- By Thomas E. RicksThomas E. Ricks covered the U.S. military from 1991 to 2008 for the Wall Street Journal and then the Washington Post. He can be reached at email@example.com.
What an interesting, thoughtful book.
I’ve had this memoir, The Lost Battalion of Tet, on my shelf for a couple of years but had waited to read it in order of my research for the book I am working on. I am now, finally, studying the Vietnam War in 1968, so I turned to it. It is mainly about a 1st Air Cavalry infantry battalion that suffered 311 casualties in a few weeks, most of them after being surrounded outside Hue during the 1968 Tet Offensive, cut off with dwindling ammunition but without artillery support.
First, it strikes me as unusually honest in its relation of events and its depiction of people. This is a characteristic that it shares of one of my all-time favorite books, E.B. Sledge’s With the Old Breed at Peleliu and Okinawa. Another similarity: Both books were written several decades after the events described, yet remained vivid.
In one passage, set in Quang Tri, Charles Krohn’s battalion commander recommends to another battalion commander who is just arriving not to store any ammunition near a building with a shiny tin roof that was being used as an enemy aiming point. “You command your battalion and I’ll command mine,” responded Lt. Col. Herlihy Long. And then, writes Krohn, “A few hours later, Long was killed when an NVA rocket scored a direct hit on the ammunition.” (78)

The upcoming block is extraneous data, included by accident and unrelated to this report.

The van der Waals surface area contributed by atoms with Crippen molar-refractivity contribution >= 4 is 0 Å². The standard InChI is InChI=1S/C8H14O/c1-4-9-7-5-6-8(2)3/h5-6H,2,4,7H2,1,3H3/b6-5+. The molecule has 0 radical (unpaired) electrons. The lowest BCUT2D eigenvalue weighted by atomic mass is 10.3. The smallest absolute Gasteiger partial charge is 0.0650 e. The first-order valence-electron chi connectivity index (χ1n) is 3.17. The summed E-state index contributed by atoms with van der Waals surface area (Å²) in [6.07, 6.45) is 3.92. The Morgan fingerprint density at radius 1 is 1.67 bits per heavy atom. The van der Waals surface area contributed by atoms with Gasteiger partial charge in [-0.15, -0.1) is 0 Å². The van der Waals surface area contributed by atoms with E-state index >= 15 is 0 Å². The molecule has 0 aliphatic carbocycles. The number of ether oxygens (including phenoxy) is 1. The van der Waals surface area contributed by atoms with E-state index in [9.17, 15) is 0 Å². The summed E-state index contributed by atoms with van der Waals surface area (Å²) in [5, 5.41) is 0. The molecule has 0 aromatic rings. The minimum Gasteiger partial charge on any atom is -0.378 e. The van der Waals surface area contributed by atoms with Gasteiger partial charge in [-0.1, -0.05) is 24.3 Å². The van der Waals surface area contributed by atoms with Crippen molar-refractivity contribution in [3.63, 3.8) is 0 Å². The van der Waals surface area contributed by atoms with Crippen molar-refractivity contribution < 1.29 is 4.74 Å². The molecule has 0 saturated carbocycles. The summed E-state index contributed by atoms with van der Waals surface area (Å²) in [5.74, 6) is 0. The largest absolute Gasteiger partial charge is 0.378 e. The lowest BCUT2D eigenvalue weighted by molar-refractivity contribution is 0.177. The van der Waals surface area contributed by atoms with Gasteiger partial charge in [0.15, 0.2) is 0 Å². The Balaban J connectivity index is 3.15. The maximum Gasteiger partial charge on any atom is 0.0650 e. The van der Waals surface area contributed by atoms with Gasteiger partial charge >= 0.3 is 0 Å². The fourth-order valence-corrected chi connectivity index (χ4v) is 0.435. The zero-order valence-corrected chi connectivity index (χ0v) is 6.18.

Then there is the rattled chaplain, Capt. Dan Klem, who asks to offer a prayer for a group of men about to undertake a dangerous mission behind enemy lines. “Instead of saying something inspirational . . . he asked God to be with the boys who were going to die,” recalls the company commander, Capt. Robert Helvey, who was leading the reconnaissance mission. (210)
Krohn meditates well on the systemic failure and command failures at the brigade and division level that led to his battalion being cut off without much support. Near the end he offers this wise advice to commanders:
Try training for failure-system failure. Train under the assumption that one or more systems supporting you won’t work knowing beforehand it reduces your probability of success. (281)